Faithlife Sermons

Hosea 6-7

Sermon  •  Submitted
0 ratings
· 5 views
Notes & Transcripts
Sermon Tone Analysis
A
D
F
J
S
Emotion
A
C
T
Language
O
C
E
A
E
Social
View more →

Hosea 6-7

Saturday, August 25, 2007

10:47 AM

Structure:

1.         Promises of restoration (6:1-3)

2.         God desires mercy and knowledge, rather than sacrifices (6:3-6)

3.         List of Israel's wrongs (6:7-7:16)

Exegesis:

1.         There is a repeating imagery of the dawn in v.3-5. What does it mean?

According to v.3, the imagery of the dawn symbolizes certainty of God's restoration. Yet the mood changes in v.5, where the light of dawn symbolizes judgment. In other words, even though God restores people with a new day, their love disappears almost immediately with the rising son and hence leads to new judgment.

This is an imagery of Israel never learning from its mistakes.

2.         What new accusations does God bring against Israel (not yet mentioned in ch.1-5)?

Hosea mentions problems within leadership and Israel's desperate attempt in diplomacy in chapter 7.

3.         What does verse 6 mean?

The Hebrew word "hesed" translated as "mercy" by NIV has two main meanings : steadfast (loyal) love and kindness (or mercy). Hebrew has two words for love (ahab and hesed) and one for mercy (raham). It is important to see the difference between the three. Ahab is the love between people (husband and wide, parent and child, friends) or of people toward God. Mercy (raham) is the compassion followed by action. It is an act of either withdrawing the punishment or helping someone in need. Hesed is best translated as kindness but not in the modern English sense. Hesed means acting in the best interests of another person. While hesed is often translated as love or steadfast love in the OT, kindness per se can appear very unloving, when pain and hurt are in the best interests of the other person.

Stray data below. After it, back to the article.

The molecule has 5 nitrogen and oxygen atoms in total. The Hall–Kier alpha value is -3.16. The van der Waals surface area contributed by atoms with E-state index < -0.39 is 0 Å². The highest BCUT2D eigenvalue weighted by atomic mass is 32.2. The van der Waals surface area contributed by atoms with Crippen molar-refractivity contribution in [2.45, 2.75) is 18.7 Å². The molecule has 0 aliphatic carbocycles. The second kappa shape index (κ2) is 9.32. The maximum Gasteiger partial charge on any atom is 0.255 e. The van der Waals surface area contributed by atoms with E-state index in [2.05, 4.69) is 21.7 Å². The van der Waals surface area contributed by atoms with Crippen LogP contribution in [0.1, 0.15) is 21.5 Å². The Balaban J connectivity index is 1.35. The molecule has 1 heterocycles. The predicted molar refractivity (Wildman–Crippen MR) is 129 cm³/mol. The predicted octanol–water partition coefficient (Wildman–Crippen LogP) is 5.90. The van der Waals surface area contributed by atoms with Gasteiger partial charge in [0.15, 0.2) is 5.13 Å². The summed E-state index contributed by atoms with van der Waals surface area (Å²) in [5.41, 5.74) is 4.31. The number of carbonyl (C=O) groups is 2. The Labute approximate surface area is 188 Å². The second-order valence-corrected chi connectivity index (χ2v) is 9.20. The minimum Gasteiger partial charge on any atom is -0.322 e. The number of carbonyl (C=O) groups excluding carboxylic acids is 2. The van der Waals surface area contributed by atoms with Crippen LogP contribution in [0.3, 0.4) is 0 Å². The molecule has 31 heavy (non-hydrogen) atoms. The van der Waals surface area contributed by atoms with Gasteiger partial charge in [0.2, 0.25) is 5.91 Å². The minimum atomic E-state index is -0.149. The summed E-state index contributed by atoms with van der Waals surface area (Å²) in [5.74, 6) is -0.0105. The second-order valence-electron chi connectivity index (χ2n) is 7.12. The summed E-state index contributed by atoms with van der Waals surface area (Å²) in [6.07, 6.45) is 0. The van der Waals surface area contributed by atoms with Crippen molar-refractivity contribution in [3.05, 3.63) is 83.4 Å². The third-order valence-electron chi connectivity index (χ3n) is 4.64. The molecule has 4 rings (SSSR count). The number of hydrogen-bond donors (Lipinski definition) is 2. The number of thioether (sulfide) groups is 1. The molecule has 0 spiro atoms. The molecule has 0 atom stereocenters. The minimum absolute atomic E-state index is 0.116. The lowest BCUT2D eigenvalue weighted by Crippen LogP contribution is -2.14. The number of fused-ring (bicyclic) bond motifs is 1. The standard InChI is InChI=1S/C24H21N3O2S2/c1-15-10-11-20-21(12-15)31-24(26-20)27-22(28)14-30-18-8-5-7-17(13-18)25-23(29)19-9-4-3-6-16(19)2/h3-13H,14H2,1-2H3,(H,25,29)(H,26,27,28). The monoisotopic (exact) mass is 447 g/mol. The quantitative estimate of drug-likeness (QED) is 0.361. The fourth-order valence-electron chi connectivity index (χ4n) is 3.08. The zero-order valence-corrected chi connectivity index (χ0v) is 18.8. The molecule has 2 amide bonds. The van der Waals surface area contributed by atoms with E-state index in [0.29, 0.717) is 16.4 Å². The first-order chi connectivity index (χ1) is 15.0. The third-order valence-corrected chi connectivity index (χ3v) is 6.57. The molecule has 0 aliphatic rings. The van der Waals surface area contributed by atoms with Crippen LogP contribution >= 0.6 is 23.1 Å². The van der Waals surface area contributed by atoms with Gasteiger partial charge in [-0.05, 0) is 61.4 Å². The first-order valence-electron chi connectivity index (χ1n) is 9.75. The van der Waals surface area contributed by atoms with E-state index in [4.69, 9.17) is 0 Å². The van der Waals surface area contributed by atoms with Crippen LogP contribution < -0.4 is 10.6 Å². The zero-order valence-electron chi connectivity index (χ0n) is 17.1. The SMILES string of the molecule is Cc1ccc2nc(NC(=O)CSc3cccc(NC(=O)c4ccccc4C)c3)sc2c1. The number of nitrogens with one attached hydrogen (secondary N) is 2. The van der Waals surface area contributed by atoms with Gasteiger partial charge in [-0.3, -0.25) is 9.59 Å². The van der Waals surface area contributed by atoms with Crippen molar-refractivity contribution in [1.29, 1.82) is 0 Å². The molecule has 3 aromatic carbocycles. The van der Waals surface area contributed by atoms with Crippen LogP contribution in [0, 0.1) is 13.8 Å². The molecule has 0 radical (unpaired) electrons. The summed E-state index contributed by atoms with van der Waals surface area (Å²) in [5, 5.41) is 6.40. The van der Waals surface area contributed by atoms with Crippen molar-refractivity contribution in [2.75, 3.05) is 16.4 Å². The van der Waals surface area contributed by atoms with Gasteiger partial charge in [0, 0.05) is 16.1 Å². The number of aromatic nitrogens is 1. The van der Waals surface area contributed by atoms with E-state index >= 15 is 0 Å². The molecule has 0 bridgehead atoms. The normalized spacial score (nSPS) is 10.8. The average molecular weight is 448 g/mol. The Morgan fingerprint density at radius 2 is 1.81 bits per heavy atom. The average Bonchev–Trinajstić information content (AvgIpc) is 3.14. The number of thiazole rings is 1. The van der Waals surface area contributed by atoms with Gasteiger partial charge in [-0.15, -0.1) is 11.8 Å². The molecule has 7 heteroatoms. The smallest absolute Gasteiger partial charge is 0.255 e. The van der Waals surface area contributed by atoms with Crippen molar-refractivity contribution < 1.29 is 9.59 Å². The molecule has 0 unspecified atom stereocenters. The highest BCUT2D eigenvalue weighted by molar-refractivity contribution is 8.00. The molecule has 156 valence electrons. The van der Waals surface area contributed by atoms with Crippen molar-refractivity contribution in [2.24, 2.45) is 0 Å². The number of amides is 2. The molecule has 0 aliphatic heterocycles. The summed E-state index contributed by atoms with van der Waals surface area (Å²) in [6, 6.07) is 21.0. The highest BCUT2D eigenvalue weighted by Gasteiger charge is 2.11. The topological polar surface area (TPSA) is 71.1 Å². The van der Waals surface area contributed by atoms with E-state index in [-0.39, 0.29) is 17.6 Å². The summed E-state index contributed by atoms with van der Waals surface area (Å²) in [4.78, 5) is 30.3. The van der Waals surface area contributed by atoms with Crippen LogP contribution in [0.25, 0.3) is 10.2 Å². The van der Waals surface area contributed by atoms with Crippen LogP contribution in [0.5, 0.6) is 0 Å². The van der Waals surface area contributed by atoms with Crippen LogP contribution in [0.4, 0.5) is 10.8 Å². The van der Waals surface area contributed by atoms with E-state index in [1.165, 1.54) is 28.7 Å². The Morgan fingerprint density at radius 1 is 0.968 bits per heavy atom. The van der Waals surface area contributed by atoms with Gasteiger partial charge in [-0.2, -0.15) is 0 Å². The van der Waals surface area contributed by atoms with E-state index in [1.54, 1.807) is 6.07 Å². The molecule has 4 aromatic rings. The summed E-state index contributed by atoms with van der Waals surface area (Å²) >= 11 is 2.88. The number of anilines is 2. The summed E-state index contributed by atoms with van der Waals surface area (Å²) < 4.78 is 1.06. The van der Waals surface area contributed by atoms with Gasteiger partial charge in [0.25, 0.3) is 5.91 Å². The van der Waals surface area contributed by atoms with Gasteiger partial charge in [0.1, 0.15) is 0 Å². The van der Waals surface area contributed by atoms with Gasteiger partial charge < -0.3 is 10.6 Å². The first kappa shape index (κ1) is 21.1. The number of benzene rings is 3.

In the OT, hesed is almost always used to refer to the love of God toward his creation, and less often as kindness (mercy) of people toward each other. It is never used for love of people toward God (ahab is used in this case). Hence when God says there is no hesed in the land (Hosea 4:1), that Israel's hesed disappears as the morning myst, that He desires hesed from Israelites rather than sacrifices, he talks about kindness and loyal love of the Jews toward each other, not toward God. That is also why after God mentions a lack of hesed in Hosea 4:1, he goes on to demonstrate it by quoting violations of several (of the ten) commandments that refer to relationships between people.

The second part of the v. 6 says that God prefers the knowledge of God rather than offerings. By knowledge Bible usually implies intimate knowledge of something or somebody that results in appropriate action. For example, to know ones wife is to have sexual relationship with her.

The knowledge of God is best defined as understanding of his deep desires, which would naturally bring our desire to fulfill them. What are the God's desires? He has many! Here are just a few that He mentions in connection with sacrifices (these things are better than sacrifices):

1 Sam 15:22 (Obedience)

Psalm 50:7–15; (Confession and praise)

Psalm 51:16 (broken spirit and contrite heart)

Psalm 147:11 (in those who fear him and put their hope in God's unfailing love)

Prov 21:3 (To do what is right and just)

Isaiah 1:17 (do right, seek justice, encourage the oppressed, defend the cause of fatherless and widows)

Jeremiah 9:24 (kindness, justice and righteousness)